The events industry is booming in the UK, growing from strength to strength. We have new purpose built venues, a plethora of industry associations and finally we have the ear of government via the Events Industry Board

However, the lack of transparency across the industry has been, at times, shocking. I write this based on my experience of both sides of the fence, venue and agency. In my career I have seen kick-backs, hidden commissions, and even “marketing agreements”, (fees charged to hotels groups and venues to gain access to educate bookers).

If the industry is not careful things could go the way of the Independant Financial Advisor with heavy and very costly regulation. However, what has specifically prompted this blog is the claim of “free venue finding” that many venue agencies in the UK make.

Venues automatically build commission into rates 

Most venues in the UK now automatically build commission into their rates. The situation is now so bad that for years rates have been artificially inflated, by between 8 and 10% in most cases.

For a one-off small meeting of 10 people that might not make much of a difference to your costs, however, think how much this might be adding to your venue costs for a larger event, 300 people for 3-4 days for example….easily somewhere between £5,000 to £10,000.

This is mostly because organisations like the Hotel Booking Agents Association (HBAA) insist that venues offer something called “rate parity” (see HBAA Code of Practice 4b.7): if a venue receives the same enquiry both direct and via an agency the same rate has to be offered to both. The intention of this is that the agencies remain competitive with direct enquiries, however, the impact is that clients often pay more than they need to.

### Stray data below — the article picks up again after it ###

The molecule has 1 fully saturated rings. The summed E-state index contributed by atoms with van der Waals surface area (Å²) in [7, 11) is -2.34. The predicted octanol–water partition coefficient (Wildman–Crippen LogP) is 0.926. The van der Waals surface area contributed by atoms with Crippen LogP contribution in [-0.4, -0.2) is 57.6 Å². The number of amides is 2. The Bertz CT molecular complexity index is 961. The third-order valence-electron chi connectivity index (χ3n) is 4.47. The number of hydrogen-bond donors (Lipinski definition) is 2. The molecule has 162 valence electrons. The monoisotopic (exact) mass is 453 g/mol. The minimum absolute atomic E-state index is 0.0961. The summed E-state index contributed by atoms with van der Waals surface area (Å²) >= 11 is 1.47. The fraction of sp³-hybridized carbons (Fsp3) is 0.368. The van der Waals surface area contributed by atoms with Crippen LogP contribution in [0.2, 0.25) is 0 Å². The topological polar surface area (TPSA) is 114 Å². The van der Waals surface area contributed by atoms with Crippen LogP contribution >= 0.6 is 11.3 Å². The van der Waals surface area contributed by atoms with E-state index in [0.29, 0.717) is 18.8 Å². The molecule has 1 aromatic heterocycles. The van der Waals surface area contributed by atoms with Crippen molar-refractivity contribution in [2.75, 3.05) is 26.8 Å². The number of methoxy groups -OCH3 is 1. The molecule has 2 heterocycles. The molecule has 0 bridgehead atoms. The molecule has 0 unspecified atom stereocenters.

Can you imagine negotiating a good deal with a client only to then have to pay commission if it then comes via an agency too?

Agencies – The good, the bad and the ugly 

There are some amazing commission-based venue finding agencies in the industry. In my experience they are generally smaller, specialist and deliver amazing service to their clients. Those who specialize in a particular type of venue, or type of event, can become invaluable partners. If you’d like a recommendation please let me know. 

But I’m struggling to think of another industry where a supplier has to pay so much money (often 10% or higher) to distribute their product or service. In most industries a supplier will pay a set fee to a particular representative or agency to help with distribution to a particular market. In the events industry the agencies claim that they work for the “client” but they get paid by the supplier, which confuses the client supplier relationship.

Many handle this well however there are those that abuse the commission offer. Some examples are below:

* Agencies prioritizing a “preferred venue” because they will receive a higher commission rate, or the reverse, not recommending a venue because it does not pay commission.